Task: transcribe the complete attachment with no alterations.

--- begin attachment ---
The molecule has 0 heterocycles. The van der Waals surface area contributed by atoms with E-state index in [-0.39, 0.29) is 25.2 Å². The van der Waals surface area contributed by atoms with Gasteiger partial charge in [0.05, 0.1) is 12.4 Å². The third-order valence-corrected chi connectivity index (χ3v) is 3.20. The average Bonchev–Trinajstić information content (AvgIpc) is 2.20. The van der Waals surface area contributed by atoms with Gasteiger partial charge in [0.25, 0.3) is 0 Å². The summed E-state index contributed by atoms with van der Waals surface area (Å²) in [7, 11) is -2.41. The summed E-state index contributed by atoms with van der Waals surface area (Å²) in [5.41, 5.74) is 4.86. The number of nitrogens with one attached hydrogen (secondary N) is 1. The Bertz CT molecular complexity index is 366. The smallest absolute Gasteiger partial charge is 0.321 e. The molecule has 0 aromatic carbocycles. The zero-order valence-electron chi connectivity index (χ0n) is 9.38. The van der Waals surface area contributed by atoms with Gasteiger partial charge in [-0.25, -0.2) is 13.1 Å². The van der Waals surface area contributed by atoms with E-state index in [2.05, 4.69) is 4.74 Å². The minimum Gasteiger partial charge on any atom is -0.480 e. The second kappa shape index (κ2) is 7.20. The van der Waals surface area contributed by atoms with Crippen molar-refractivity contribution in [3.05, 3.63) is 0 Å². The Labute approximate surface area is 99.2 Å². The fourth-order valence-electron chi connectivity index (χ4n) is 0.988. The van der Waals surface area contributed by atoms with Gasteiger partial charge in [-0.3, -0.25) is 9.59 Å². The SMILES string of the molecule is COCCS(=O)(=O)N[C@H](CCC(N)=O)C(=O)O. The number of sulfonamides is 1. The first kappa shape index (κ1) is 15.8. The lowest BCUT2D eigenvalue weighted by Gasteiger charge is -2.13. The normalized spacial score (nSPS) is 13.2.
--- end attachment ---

The molecule has 0 heterocycles. The van der Waals surface area contributed by atoms with E-state index in [-0.39, 0.29) is 25.2 Å². The van der Waals surface area contributed by atoms with Gasteiger partial charge in [0.05, 0.1) is 12.4 Å². The third-order valence-corrected chi connectivity index (χ3v) is 3.20. The average Bonchev–Trinajstić information content (AvgIpc) is 2.20. The van der Waals surface area contributed by atoms with Gasteiger partial charge in [0.25, 0.3) is 0 Å². The summed E-state index contributed by atoms with van der Waals surface area (Å²) in [7, 11) is -2.41. The summed E-state index contributed by atoms with van der Waals surface area (Å²) in [5.41, 5.74) is 4.86. The number of nitrogens with one attached hydrogen (secondary N) is 1. The Bertz CT molecular complexity index is 366. The smallest absolute Gasteiger partial charge is 0.321 e. The molecule has 0 aromatic carbocycles. The zero-order valence-electron chi connectivity index (χ0n) is 9.38. The van der Waals surface area contributed by atoms with Gasteiger partial charge in [-0.25, -0.2) is 13.1 Å². The van der Waals surface area contributed by atoms with E-state index in [2.05, 4.69) is 4.74 Å². The minimum Gasteiger partial charge on any atom is -0.480 e. The second kappa shape index (κ2) is 7.20. The van der Waals surface area contributed by atoms with Crippen molar-refractivity contribution in [3.05, 3.63) is 0 Å². The Labute approximate surface area is 99.2 Å². The fourth-order valence-electron chi connectivity index (χ4n) is 0.988. The van der Waals surface area contributed by atoms with Gasteiger partial charge in [-0.3, -0.25) is 9.59 Å². The SMILES string of the molecule is COCCS(=O)(=O)N[C@H](CCC(N)=O)C(=O)O. The number of sulfonamides is 1. The first kappa shape index (κ1) is 15.8. The lowest BCUT2D eigenvalue weighted by Gasteiger charge is -2.13. The normalized spacial score (nSPS) is 13.2.